BEA Service Aims to Ease XML-Java Fusion
With XMLBeans, San Jose, Calif.'s BEA said it is working to create a common framework for business process modeling, application development and J2EE development.
Not only will this make it easier for Java developers to create XML-based applications that employ XML, but the developers will be able to to focus their time on other pressing development projects. XMLBeans turns XML code into Java to pave the way for developers to create Java-based applications with XML.
BEA said it created the service to help assuage the tricky practice of getting XML to function with Java, which is important as more and more Web services applications are relying on XML because it works across operating platforms and programming languages. Many organizations are making hefty investments in XML data and information exchange because of XML's interoperability.
"Customary approaches to incorporating XML data with Java, such as using traditional DOM or SAX, are difficult and time-consuming," the company said in a statement. "Other approaches to connecting Java data models and XML often result in a loss of data due to the fundamental differences between the two languages. This requires developers to re-code information and create custom linkages."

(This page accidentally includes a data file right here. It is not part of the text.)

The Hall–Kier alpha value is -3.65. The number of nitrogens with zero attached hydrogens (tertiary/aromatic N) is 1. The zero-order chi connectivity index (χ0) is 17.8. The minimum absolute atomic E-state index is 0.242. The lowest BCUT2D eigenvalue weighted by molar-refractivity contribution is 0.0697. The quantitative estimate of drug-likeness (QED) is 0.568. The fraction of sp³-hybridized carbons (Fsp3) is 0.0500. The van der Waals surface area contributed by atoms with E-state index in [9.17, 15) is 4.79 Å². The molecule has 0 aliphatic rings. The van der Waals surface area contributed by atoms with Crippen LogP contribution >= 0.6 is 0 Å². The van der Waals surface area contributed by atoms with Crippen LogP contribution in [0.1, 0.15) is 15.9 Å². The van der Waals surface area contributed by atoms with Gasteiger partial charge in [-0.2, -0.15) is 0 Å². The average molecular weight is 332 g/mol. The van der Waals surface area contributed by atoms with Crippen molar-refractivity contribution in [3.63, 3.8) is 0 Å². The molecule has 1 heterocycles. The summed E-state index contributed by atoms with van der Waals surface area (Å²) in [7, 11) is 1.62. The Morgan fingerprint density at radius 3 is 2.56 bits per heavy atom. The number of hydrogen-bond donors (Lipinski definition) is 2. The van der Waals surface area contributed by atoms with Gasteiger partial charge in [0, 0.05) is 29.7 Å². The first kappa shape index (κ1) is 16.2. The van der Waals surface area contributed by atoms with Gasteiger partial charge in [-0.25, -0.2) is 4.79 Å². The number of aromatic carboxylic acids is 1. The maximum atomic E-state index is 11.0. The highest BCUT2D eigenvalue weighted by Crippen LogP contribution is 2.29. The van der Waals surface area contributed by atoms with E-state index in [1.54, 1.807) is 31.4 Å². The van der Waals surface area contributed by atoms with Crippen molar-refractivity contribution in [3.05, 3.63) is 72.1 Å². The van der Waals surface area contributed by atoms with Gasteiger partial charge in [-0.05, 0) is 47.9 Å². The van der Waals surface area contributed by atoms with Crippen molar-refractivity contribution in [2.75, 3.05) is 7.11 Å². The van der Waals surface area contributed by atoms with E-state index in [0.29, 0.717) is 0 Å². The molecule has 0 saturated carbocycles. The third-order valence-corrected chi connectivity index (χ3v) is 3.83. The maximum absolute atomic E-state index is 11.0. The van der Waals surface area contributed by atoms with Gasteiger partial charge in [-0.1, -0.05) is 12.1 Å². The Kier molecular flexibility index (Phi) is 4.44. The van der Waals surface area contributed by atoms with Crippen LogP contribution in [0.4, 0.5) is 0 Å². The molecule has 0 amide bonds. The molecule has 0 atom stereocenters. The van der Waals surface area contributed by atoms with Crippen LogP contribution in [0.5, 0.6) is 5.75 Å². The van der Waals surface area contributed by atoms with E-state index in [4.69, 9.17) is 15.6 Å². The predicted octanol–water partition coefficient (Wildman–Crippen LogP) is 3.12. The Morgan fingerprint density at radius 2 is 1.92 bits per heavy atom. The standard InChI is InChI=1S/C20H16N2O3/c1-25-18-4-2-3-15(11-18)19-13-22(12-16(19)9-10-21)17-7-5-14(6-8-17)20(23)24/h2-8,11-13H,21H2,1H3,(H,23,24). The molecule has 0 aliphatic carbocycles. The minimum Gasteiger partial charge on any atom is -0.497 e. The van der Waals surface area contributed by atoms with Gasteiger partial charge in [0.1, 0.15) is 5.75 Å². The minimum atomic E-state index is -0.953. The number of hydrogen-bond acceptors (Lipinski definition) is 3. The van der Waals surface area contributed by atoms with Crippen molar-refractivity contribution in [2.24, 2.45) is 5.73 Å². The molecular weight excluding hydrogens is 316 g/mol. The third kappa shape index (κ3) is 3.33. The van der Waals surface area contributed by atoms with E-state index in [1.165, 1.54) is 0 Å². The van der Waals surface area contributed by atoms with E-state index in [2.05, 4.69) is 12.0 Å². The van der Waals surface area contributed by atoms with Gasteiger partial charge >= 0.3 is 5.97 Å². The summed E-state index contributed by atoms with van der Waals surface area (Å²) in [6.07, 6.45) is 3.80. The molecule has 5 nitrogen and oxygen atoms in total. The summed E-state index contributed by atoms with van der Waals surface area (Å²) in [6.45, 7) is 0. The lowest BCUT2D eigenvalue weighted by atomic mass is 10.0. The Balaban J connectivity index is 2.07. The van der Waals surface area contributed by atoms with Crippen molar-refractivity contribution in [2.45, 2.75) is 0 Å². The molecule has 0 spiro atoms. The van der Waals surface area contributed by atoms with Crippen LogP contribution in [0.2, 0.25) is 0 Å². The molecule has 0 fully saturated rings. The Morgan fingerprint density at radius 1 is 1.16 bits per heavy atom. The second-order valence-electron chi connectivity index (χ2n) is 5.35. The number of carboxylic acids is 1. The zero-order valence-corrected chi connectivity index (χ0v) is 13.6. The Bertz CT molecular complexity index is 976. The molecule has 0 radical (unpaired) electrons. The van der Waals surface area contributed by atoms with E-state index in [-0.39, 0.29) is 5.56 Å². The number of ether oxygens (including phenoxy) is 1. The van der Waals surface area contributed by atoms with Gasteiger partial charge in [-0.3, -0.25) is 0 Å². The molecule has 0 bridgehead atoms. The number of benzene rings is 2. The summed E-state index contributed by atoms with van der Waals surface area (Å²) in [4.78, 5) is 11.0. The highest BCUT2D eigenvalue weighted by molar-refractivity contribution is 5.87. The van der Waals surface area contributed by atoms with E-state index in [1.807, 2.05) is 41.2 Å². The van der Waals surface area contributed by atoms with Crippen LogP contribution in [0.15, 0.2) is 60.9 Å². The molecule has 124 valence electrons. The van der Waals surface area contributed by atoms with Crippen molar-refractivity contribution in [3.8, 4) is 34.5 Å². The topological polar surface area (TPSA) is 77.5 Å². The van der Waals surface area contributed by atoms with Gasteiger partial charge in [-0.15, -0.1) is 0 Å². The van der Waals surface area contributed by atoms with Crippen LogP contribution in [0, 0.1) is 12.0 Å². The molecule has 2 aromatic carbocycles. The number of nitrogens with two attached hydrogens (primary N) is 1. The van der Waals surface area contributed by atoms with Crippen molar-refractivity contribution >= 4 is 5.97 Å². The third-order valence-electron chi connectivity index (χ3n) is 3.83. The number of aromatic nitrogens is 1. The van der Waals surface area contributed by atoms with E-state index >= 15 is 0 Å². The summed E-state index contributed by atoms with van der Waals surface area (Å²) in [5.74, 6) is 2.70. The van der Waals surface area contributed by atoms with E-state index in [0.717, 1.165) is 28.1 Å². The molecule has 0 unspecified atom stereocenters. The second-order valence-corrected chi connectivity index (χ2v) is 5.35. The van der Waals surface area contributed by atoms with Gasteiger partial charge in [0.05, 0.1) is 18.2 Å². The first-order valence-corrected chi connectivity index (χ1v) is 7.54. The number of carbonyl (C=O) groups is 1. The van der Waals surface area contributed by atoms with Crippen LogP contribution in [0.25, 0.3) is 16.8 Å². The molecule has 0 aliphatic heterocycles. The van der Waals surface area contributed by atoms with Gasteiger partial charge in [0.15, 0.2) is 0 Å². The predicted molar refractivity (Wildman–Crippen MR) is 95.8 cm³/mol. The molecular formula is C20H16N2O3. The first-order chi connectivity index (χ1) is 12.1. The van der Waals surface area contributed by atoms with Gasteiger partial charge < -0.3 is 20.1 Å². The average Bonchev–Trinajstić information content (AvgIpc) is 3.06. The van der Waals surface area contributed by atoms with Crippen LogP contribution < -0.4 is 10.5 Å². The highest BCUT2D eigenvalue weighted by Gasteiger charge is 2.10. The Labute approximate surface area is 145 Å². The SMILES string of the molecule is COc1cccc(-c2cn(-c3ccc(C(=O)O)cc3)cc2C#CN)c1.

XMLBeans, according to BEA, treats developers to a Java object-based view of XML data. XMLBeans lets programmers preserve the fidelity of raw XML data, while benefiting from the flexibility Java provides.
Ronald Schmelzer, senior analyst for XML and Web services research firm ZapThink described the significance of BEA's announcement as a acknowledgement that XML and Java integration are tough tasks worthy of addressing.
"It is clear that BEA realizes that working with XML in Java is not particularly optimal today. This is also the case in trying to shoe-horn XML in other object-oriented or procedural languages," Schmelzer said. "What is interesting is that XML is viewed differently from different developer perspectives: programmers think of XML documents as objects and database designers think of XML as data sets. Each of these views is incorrect, which results in lots of shoe-horning in trying to get their respective developer environments to work with XML."
Schmelzer discussed some forward-looking possibilities: "While this step by BEA is no doubt needed to help smooth the integration of XML with Java (wasn't the JAX Pack supposed to do this?), it is quite possible a new language might be needed to deal with the document-oriented nature of XML. That's why there are all these rumors about X#. However, BEA has a lot to gain if Java remains the primary development platform of choice for XML and Web Services, so they would rather smooth out the problems than necessitate a move to a new development environment."